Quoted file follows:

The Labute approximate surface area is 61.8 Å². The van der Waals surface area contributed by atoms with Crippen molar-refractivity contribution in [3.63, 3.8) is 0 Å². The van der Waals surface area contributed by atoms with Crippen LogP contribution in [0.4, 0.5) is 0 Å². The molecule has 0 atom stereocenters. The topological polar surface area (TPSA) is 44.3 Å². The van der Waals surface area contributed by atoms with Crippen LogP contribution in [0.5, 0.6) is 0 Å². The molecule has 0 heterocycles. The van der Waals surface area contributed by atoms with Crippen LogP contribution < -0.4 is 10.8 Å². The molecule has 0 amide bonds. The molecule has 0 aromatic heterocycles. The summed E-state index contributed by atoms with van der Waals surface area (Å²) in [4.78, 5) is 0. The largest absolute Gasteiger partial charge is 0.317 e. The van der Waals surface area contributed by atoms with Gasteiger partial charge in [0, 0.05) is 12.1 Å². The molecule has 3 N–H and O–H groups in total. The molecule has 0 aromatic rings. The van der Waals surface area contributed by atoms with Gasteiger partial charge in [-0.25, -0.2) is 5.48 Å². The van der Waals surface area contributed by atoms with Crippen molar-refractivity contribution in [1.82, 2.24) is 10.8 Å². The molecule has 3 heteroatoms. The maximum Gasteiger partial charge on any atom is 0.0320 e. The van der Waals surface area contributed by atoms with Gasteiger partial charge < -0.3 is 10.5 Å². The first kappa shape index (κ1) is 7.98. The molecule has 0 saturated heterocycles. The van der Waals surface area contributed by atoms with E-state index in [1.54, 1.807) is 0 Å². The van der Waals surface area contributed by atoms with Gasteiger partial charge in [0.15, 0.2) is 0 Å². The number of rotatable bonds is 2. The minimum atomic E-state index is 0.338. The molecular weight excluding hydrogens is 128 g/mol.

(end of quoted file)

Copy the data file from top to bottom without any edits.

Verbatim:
The Labute approximate surface area is 61.8 Å². The van der Waals surface area contributed by atoms with Crippen molar-refractivity contribution in [3.63, 3.8) is 0 Å². The van der Waals surface area contributed by atoms with Crippen LogP contribution in [0.4, 0.5) is 0 Å². The molecule has 0 atom stereocenters. The topological polar surface area (TPSA) is 44.3 Å². The van der Waals surface area contributed by atoms with Crippen LogP contribution in [0.5, 0.6) is 0 Å². The molecule has 0 heterocycles. The van der Waals surface area contributed by atoms with Crippen LogP contribution < -0.4 is 10.8 Å². The molecule has 0 amide bonds. The molecule has 0 aromatic heterocycles. The summed E-state index contributed by atoms with van der Waals surface area (Å²) in [4.78, 5) is 0. The largest absolute Gasteiger partial charge is 0.317 e. The van der Waals surface area contributed by atoms with Gasteiger partial charge in [0, 0.05) is 12.1 Å². The molecule has 3 N–H and O–H groups in total. The molecule has 0 aromatic rings. The van der Waals surface area contributed by atoms with Gasteiger partial charge in [-0.25, -0.2) is 5.48 Å². The van der Waals surface area contributed by atoms with Crippen molar-refractivity contribution in [1.82, 2.24) is 10.8 Å². The molecule has 3 heteroatoms. The maximum Gasteiger partial charge on any atom is 0.0320 e. The van der Waals surface area contributed by atoms with Gasteiger partial charge < -0.3 is 10.5 Å². The first kappa shape index (κ1) is 7.98. The molecule has 0 saturated heterocycles. The van der Waals surface area contributed by atoms with E-state index in [1.54, 1.807) is 0 Å². The van der Waals surface area contributed by atoms with Gasteiger partial charge in [0.15, 0.2) is 0 Å². The number of rotatable bonds is 2. The minimum atomic E-state index is 0.338. The molecular weight excluding hydrogens is 128 g/mol.